The development of online advertising has raised many new questions in economics, mathematics, computer science and engineering, particularly around the design of auctions and markets, and in the design of algorithms to efficiently manage them. In this talk, we will survey a few problems in internet advertising and discuss some algorithmic and game-theoretic issues that arise. We will discuss problems both in sponsored search and in display advertising. We will describe the applications, the algorithmic problems that arise, and the solutions obtained. In particular, we will discuss the problem of how an advertiser should allocate its budget among various keywords in a sponsored search auction, and how a publisher should decide which display ads to accept.
Clifford Stein is Professor and Chair of the Industrial Engineering and Operations Research Department at Columbia University. He also holds an appointment as Professor of Computer Science at Columbia. He received his B.S.E. from Princeton University in 1987 and his Ph.D. degree from MIT in 1992. His research interests include the design and analysis of algorithms, combinatorial optimization, operations research, network algorithms, scheduling, algorithm engineering and internet algorithms. He has published over 60 scientific papers and occupied a variety of editorial positions
including the journals ACM Transactions on Algorithms, Mathematical Programming, Journal of Algorithms, SIAM Journal on Discrete Mathematics and Operations Research Letters. He has been the recipient of an NSF Career Award, an Alfred Sloan Research Fellowship and the Karen Wetterhahn Award for Distinguished Creative or Scholarly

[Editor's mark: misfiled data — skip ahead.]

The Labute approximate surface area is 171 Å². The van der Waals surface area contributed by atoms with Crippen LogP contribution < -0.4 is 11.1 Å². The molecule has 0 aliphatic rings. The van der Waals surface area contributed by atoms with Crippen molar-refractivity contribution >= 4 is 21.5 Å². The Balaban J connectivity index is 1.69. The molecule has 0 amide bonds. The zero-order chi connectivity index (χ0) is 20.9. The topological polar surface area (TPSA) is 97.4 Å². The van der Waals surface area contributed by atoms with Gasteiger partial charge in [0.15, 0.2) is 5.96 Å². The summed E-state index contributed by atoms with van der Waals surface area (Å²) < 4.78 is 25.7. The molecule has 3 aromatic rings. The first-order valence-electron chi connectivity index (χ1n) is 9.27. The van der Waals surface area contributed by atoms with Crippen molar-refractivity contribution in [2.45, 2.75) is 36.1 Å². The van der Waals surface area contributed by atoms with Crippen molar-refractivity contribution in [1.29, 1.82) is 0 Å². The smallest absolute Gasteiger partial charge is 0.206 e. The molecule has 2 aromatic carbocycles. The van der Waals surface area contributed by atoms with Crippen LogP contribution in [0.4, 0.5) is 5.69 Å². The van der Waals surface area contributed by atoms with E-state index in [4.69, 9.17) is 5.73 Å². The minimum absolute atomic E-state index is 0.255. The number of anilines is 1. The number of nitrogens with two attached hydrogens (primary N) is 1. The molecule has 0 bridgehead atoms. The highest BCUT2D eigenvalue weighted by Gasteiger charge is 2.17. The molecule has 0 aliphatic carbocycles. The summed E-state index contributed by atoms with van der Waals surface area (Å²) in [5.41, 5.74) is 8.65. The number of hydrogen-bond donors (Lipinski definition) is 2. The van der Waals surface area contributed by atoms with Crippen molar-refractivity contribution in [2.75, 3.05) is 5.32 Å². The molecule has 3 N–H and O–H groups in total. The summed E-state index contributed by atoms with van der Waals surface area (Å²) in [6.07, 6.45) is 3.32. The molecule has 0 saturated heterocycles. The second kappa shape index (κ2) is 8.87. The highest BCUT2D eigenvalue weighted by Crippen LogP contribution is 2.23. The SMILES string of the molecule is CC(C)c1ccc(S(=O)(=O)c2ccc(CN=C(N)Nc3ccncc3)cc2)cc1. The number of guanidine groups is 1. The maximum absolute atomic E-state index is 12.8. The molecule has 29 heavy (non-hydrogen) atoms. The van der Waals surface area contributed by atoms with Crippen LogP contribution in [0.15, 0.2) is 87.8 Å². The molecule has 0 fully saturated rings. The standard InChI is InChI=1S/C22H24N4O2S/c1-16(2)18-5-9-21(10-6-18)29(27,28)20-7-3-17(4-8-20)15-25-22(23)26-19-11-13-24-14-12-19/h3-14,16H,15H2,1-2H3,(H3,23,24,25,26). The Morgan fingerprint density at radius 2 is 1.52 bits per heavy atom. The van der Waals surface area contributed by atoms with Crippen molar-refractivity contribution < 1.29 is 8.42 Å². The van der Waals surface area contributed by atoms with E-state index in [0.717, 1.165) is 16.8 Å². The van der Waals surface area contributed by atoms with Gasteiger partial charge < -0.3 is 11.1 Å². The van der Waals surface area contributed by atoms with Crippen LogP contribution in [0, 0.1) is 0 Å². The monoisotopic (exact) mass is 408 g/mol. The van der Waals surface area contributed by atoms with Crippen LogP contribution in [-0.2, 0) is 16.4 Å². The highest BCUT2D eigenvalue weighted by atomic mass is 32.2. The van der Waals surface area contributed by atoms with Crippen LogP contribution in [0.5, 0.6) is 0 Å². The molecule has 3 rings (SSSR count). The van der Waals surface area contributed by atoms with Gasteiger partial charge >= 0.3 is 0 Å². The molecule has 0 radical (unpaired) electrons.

Achievement. He is also the co-author of the two textbook, Introduction to Algorithms, with T. Cormen, C. Leiserson and R. Rivest and Discrete Math for Computer Science, with Ken Bogart and Scot Drysdale.
16 NOVEMBER 2009
Speaker:Barbara Liskov, Dept .of EE and CS, MIT
Title: The Power of Abstraction
Host School: Duke
Duke Host: Xiaowei Yang (xwy at cs.duke.edu)
UNC Host: Jasleen Kaur (jasleen)
Abstraction is at the center of much work in Computer Science. It encompasses finding the right interface for a system as well as finding an effective design for a system implementation. Furthermore, abstraction is the basis for program construction, allowing programs to be built in a modular fashion. This talk will discuss how the abstraction mechanisms we use today came to be, how they are supported in programming languages, and some possible areas for future research.
25 JANUARY 2010
Speaker: Mary Lou Soffa, Dept. of Computer Science, University of Virginia
Title: Path-Based Fault Correlations
Host School: NCSU